Post by Hillary Kirby
*This post was produced as part of the UW Comm Department’s undergraduate Entrepreneurial Journalism course.
“I’m wide awake!” Katy Perry croons in dulcet repetition. “I’m wide awake!” Her song is like a proud shout echoing from every corner of the room. A celebration, if you will. A celebration for each individual staring doggedly at his or her computer screen in the room. A celebration because, quite literally, they are still wide awake.
It’s 4:40pm on Saturday February 16, 2012, and the individuals in question are on hour four of sitting in the room. The room, bathed in purple light and accommodating a mass of people at least 40 strong, is located in the Hub, an event center situated .2 miles from the Pioneer Square tunnel entrance.
These individuals, mostly students of high school or university age, are busying themselves with self-made coding projects as a part of Codeday Seattle, one event of many held across the country, put on by StudentRND, a student-made organization dedicated to providing enjoyable learning opportunities to persons interested in the computer science field in and around the Seattle area.
One of these students is Stanley Wang, a junior in the University of Washington Computer Science program. With schoolwork taking up most of his time, Wang doesn’t have the luxury of working on projects that he thinks up.“This comes along and its like I’ll just put aside 24 hours and then I’ll go on,” Wang said. “It’s a nice excuse to actually go have to build something.”
What Wang is referring to is a coding competition, or what those in the computer science field refer to as a hack-a-thon. During these competitions, teams of up to four, or individuals compete to build something using computer code, like websites, mobile applications, or computer games. The parameters vary depending on the competition. They are given exactly 24 hours to do so, with their finished products judged when time runs out.
“It’s quite a thrill to meet people that are interested in the same things and then be able to get together and make create something cool,” said Ryan Henning, an Ebay representative at the event, there to help students problem solve.
This competition has fewer rules than the typical coding competition, with its focus mainly on encouraging people to be creative, and less focused on winning.
“Other hack-a-thons are focused on prizes, recruiting,” said Edward Jiang, StudentRND founder. “This is about doing technology because you love it… Codeday has more of a party atmosphere.”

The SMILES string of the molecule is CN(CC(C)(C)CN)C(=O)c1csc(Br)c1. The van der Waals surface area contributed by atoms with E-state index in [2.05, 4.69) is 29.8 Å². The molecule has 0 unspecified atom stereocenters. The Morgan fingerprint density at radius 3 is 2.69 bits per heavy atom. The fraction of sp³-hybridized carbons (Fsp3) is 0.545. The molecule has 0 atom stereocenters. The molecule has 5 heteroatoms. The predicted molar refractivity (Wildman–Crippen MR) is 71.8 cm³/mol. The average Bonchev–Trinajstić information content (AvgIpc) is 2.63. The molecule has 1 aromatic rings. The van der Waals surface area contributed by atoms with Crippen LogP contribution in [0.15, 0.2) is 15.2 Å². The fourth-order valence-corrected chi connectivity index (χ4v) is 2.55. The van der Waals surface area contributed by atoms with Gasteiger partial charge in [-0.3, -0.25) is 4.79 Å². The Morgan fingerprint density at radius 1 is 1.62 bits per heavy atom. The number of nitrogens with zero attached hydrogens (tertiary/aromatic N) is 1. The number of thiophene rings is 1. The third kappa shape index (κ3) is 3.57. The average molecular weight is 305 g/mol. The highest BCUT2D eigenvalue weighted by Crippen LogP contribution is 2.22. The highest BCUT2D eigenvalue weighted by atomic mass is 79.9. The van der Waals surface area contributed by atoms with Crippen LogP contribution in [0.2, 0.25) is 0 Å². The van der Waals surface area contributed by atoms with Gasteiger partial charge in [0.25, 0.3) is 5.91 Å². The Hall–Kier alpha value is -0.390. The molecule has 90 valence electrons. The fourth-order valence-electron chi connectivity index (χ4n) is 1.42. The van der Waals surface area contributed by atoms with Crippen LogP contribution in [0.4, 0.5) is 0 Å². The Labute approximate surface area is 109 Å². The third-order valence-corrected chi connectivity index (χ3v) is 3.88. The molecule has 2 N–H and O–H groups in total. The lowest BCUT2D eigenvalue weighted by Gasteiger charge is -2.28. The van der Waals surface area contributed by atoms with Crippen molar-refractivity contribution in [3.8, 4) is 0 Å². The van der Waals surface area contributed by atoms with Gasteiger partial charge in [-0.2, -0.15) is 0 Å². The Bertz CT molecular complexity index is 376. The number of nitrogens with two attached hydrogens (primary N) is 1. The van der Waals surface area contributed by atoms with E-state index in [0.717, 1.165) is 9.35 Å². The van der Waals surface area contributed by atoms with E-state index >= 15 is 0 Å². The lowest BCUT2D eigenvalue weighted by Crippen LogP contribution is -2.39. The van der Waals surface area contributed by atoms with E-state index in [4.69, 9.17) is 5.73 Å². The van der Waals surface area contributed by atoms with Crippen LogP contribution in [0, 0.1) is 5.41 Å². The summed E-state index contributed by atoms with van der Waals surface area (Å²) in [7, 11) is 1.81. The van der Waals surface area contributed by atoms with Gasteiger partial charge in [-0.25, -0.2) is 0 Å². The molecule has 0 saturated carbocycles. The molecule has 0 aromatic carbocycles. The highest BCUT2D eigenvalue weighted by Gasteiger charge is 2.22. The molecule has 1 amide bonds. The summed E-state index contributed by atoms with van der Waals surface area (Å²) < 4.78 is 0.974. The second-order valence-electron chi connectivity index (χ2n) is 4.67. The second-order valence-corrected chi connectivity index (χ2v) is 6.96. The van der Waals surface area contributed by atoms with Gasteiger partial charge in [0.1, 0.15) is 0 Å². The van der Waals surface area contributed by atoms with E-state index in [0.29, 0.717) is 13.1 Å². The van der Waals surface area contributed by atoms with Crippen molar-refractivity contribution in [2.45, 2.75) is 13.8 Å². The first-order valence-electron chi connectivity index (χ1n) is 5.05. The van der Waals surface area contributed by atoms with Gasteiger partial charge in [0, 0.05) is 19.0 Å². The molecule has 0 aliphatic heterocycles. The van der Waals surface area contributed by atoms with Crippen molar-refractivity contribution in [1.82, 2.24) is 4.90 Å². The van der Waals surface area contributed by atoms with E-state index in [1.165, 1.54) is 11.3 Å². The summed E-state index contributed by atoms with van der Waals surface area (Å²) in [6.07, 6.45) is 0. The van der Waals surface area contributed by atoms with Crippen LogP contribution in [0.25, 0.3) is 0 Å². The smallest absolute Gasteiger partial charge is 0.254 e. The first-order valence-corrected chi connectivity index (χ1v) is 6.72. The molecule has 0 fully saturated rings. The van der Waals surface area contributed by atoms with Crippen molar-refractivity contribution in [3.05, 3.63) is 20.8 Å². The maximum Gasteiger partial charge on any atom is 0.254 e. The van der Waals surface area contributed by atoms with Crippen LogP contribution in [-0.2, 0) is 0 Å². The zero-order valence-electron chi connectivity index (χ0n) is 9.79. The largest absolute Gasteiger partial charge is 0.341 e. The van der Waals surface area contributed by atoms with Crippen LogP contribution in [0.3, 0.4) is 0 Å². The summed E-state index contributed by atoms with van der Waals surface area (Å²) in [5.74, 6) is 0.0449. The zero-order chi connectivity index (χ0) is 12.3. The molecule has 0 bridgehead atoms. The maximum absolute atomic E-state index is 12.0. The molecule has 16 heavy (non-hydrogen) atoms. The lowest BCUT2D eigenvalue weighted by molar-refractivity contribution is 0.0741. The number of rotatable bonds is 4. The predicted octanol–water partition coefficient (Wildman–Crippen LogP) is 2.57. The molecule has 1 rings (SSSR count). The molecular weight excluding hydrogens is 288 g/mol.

His words are epitomized in the event’s slogan, plastered on a pillar in the center of the room: ‘Move fast and make things.’
Participants set up shop at one of many tables and got down to business. That isn’t meant to mean they didn’t chat with their neighbors, for whether or not they were working in teams, sharing knowledge and laughs were the norm as a constant stream of quiet chatter blended seamlessly with Perry’s lyrics. One competitor, Peter Gan, drove from Olympia with his two monitors and hard drive just for the event.
“It’s a very low stress environment,” Gan said. “When I am stuck there are no catastrophic blow-ups because I can turn to the person next to me and ask for advice.”
Wang and his team of three other students chose to create a mobile app that would allow its user to control a light bulb that may already be controlled wirelessly.
“The idea was that the existing apps weren’t very good, or were unreliable,” Wang said. By the end of the event, Wang and his team had a working prototype. However, he still admits they have much left to do.
“One of the difficulties which comes with trying to pick up something and make something with it immediately is that there is a learning curve,” Wang said. “Besides having this idea we were also learning how to make IOS apps in general. None of us had any serious experience with development on the platform, so a lot of our time was spent just figuring it out.”
These kinds of events also allow university students to get a small glimpse into what it is like to be a computer programmer in the real world. While Tariq Yusuf, UW Computer Science sophomore, was interviewing with Facebook, he was told that the company does a form of these competitions internally.
“They have every month these hack-a-thons where they’ll sit down and they’re given a week to make something cool, whatever they want,” Yusuf said. “Doesn’t matter. Some interesting things will come out of it.”
Wang had his first taste of coding back in middle school, but his love affair with computer science really began while taking an introductory class in high school. Since then, he has competed in numerous hack-a-thons, but none quite like this one. Codeday was geared towards the less experienced coder, incorporating workshops on basic technique and even speakers.
Apart from preparing students for the real world, these competitions also take preparation. Deciding if or how long to sleep and even what skills to brush up on beforehand can be deciding factors.
Wang only slept for 20 minutes the entire competition, and it was at two pm the first day. It ended up costing him in the end, when sleep took over during the presentations.
“You manage to keep yourself up,” Wang said, “but once the wall starts cracking, you are screwed.”
The irony in the Katy Perry tune has materialized and competitors head home to their beds. They dream of the programming projects they fought sleep for, and of more Codedays yet to come. The next is only three months away.